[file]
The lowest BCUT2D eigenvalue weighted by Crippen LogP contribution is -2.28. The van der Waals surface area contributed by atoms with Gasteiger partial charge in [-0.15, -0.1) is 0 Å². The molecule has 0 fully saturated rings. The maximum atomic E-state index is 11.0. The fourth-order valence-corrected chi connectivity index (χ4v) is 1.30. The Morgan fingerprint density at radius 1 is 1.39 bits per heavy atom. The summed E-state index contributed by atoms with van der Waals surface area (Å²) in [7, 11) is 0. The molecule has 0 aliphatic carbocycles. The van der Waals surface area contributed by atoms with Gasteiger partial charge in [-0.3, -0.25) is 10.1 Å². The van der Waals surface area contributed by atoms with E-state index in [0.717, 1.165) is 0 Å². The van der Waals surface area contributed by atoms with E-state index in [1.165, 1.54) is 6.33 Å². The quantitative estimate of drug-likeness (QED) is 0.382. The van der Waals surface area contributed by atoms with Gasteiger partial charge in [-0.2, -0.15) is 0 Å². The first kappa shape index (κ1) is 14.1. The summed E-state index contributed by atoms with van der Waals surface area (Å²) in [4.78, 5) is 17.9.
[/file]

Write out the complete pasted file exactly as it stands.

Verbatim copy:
The lowest BCUT2D eigenvalue weighted by Crippen LogP contribution is -2.28. The van der Waals surface area contributed by atoms with Gasteiger partial charge in [-0.15, -0.1) is 0 Å². The molecule has 0 fully saturated rings. The maximum atomic E-state index is 11.0. The fourth-order valence-corrected chi connectivity index (χ4v) is 1.30. The Morgan fingerprint density at radius 1 is 1.39 bits per heavy atom. The summed E-state index contributed by atoms with van der Waals surface area (Å²) in [7, 11) is 0. The molecule has 0 aliphatic carbocycles. The van der Waals surface area contributed by atoms with Gasteiger partial charge in [-0.3, -0.25) is 10.1 Å². The van der Waals surface area contributed by atoms with E-state index in [0.717, 1.165) is 0 Å². The van der Waals surface area contributed by atoms with E-state index in [1.165, 1.54) is 6.33 Å². The quantitative estimate of drug-likeness (QED) is 0.382. The van der Waals surface area contributed by atoms with Gasteiger partial charge in [-0.2, -0.15) is 0 Å². The first kappa shape index (κ1) is 14.1. The summed E-state index contributed by atoms with van der Waals surface area (Å²) in [4.78, 5) is 17.9.